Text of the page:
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Psoriasis treatments

Psoriasis affects about 2% of Caucasian populations, and first line treatments include topical preparations like steroid creams and tar. Where topical treatments fail, systemic treatments are used. These include phototherapy with ultraviolet B, or with ultraviolet A in combination with psoralens (photochemotherapy). Oral retinoids such as acitretin or etretinate, or even cyclosporin A may be used.

Which is the most effective? A systematic review [1] may help in choosing treatments and organising programmes.


The searching strategy for this review was exhaustive. Studies reporting on the ability to induce remission in adult patients with chronic plaque-type psoriasis were selected, irrespective of randomisation. Combination therapies were not examined, nor conditions other than chronic plaque psoriasis. Studies which used obsolete or extreme dosing schedules were also omitted.

Even so, this left 665 studies (with 48 of them duplicated). Only one third of these were randomised, but there was information on 13,700 patients.


Treatment outcome was documented by the ability of the treatment to induce remission. This was graded as clearance (95-100% improvement in outcome parameter compared with baseline), good response (75-100% improvement), moderate response (50-75% improvement) and poor response (<50% improvement). Outcome parameters often used were psoriasis area and severity index, average global scores, and percentage of body surface area involved.


The results are shown in the Figure for five treatments. Most information was on photochemotherapy, where the weighted average clearance rate was 70%. Ultraviolet B was also good, but other treatments were less good at producing clearance.

Adverse effects

The number of reported adverse effects per week of treatment was generally low, and was higher with the retinoids acitretin and etretinate than with ultraviolet or cyclosporin. The major adverse effects were mucocutaneous. The number of patients who stopped treatment for any reason varied between 6% and 22% for the different therapies.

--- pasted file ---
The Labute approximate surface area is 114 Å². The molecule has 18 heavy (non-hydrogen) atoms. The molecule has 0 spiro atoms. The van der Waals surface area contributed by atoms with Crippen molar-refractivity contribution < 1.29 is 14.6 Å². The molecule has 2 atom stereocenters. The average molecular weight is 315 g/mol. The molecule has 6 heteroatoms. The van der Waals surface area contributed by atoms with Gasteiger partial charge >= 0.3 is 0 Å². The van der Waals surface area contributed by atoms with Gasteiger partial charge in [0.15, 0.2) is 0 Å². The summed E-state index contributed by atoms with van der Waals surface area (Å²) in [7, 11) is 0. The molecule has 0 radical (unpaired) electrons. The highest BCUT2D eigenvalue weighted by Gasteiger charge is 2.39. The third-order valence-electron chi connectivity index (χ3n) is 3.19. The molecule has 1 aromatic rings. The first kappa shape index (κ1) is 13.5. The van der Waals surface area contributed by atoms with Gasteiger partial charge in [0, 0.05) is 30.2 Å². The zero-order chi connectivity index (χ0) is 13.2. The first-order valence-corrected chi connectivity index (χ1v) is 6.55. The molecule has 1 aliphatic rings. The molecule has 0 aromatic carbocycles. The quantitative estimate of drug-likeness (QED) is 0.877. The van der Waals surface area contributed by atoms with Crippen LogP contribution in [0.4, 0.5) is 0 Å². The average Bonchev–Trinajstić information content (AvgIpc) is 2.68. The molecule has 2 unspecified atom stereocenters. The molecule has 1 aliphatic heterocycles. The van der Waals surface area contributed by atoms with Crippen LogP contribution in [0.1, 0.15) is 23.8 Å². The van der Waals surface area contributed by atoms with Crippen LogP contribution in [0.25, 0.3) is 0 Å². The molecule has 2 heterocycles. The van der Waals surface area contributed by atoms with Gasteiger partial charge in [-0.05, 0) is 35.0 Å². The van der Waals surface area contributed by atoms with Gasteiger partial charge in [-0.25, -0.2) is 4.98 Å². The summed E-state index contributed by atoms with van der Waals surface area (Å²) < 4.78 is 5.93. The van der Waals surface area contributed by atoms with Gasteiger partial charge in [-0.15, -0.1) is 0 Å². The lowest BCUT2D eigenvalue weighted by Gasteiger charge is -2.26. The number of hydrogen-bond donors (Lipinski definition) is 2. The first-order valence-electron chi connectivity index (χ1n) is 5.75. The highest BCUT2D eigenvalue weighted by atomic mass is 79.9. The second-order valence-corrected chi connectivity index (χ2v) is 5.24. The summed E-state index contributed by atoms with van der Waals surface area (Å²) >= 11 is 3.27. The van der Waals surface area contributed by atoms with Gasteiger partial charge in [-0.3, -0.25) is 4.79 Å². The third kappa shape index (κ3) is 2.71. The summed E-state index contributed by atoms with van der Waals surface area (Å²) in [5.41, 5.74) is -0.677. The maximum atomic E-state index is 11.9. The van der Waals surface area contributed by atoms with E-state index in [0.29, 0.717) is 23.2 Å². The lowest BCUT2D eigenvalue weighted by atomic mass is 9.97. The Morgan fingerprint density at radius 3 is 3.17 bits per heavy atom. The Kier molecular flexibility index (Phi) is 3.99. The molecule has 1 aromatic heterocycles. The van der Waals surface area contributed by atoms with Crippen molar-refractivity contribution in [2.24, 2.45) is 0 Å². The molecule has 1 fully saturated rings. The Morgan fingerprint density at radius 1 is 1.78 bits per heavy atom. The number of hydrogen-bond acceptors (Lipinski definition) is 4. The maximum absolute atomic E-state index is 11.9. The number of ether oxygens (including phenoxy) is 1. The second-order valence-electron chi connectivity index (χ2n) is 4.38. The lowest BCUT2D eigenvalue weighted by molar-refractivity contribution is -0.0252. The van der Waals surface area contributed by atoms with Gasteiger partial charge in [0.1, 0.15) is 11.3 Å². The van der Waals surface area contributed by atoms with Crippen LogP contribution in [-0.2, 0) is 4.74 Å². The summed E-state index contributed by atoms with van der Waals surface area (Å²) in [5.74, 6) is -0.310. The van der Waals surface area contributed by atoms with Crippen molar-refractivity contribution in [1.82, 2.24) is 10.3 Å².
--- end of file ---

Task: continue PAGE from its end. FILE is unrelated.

This type of analysis is clearly subject to bias, since it includes non-randomised studies. The authors point out their difficulty in ensuring that patients had similar degrees of severity of psoriasis. They also point out that the clear differences between phototherapy and oral treatments reflect the difference in treatment goals. With the former it is full remission, while with the latter it is to induce remission while keeping adverse effects to the minimum by using the lowest possible oral dose.

Despite these caveats, this is an interesting review which could form the basis of treatment guidelines while pragmatic studies comparing the different therapies in head-to-head comparisons are awaited.


  1. PI Spuls, L Witkamp, PM Bossuyt, JD Bos. A systematic review of five systemic treatments for severe psoriasis. British Journal of Dermatology 1997 137:943-9.

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